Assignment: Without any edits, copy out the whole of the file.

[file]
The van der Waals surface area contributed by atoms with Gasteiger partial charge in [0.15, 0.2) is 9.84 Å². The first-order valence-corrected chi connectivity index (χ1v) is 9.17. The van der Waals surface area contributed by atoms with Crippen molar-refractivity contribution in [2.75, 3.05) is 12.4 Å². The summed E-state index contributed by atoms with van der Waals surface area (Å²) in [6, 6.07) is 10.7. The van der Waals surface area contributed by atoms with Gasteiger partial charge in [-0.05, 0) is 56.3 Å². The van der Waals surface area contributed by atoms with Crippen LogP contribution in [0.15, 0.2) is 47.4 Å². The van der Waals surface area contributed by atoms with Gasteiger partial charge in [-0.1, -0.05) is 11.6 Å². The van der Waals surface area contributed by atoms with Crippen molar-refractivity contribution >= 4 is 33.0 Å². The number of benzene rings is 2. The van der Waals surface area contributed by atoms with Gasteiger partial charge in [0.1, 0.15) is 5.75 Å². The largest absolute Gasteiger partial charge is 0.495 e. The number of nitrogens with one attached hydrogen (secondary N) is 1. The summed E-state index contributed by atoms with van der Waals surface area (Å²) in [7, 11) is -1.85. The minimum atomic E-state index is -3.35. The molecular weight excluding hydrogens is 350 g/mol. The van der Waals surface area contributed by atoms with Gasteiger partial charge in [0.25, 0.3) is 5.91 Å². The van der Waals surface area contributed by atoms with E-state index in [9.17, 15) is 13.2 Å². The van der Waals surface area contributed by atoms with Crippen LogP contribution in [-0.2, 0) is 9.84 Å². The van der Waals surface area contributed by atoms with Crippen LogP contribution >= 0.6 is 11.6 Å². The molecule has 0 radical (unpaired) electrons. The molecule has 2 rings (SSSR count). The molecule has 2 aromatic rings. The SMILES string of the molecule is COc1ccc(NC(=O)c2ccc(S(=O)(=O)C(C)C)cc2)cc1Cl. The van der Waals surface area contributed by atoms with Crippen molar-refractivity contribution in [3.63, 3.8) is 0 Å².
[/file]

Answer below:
The van der Waals surface area contributed by atoms with Gasteiger partial charge in [0.15, 0.2) is 9.84 Å². The first-order valence-corrected chi connectivity index (χ1v) is 9.17. The van der Waals surface area contributed by atoms with Crippen molar-refractivity contribution in [2.75, 3.05) is 12.4 Å². The summed E-state index contributed by atoms with van der Waals surface area (Å²) in [6, 6.07) is 10.7. The van der Waals surface area contributed by atoms with Gasteiger partial charge in [-0.05, 0) is 56.3 Å². The van der Waals surface area contributed by atoms with Crippen LogP contribution in [0.15, 0.2) is 47.4 Å². The van der Waals surface area contributed by atoms with Gasteiger partial charge in [-0.1, -0.05) is 11.6 Å². The van der Waals surface area contributed by atoms with Crippen molar-refractivity contribution >= 4 is 33.0 Å². The number of benzene rings is 2. The van der Waals surface area contributed by atoms with Gasteiger partial charge in [0.1, 0.15) is 5.75 Å². The largest absolute Gasteiger partial charge is 0.495 e. The number of nitrogens with one attached hydrogen (secondary N) is 1. The summed E-state index contributed by atoms with van der Waals surface area (Å²) in [7, 11) is -1.85. The minimum atomic E-state index is -3.35. The molecular weight excluding hydrogens is 350 g/mol. The van der Waals surface area contributed by atoms with Gasteiger partial charge in [0.25, 0.3) is 5.91 Å². The van der Waals surface area contributed by atoms with E-state index in [9.17, 15) is 13.2 Å². The van der Waals surface area contributed by atoms with Crippen LogP contribution in [-0.2, 0) is 9.84 Å². The van der Waals surface area contributed by atoms with Crippen LogP contribution >= 0.6 is 11.6 Å². The molecule has 0 radical (unpaired) electrons. The molecule has 2 rings (SSSR count). The molecule has 2 aromatic rings. The SMILES string of the molecule is COc1ccc(NC(=O)c2ccc(S(=O)(=O)C(C)C)cc2)cc1Cl. The van der Waals surface area contributed by atoms with Crippen molar-refractivity contribution in [3.63, 3.8) is 0 Å².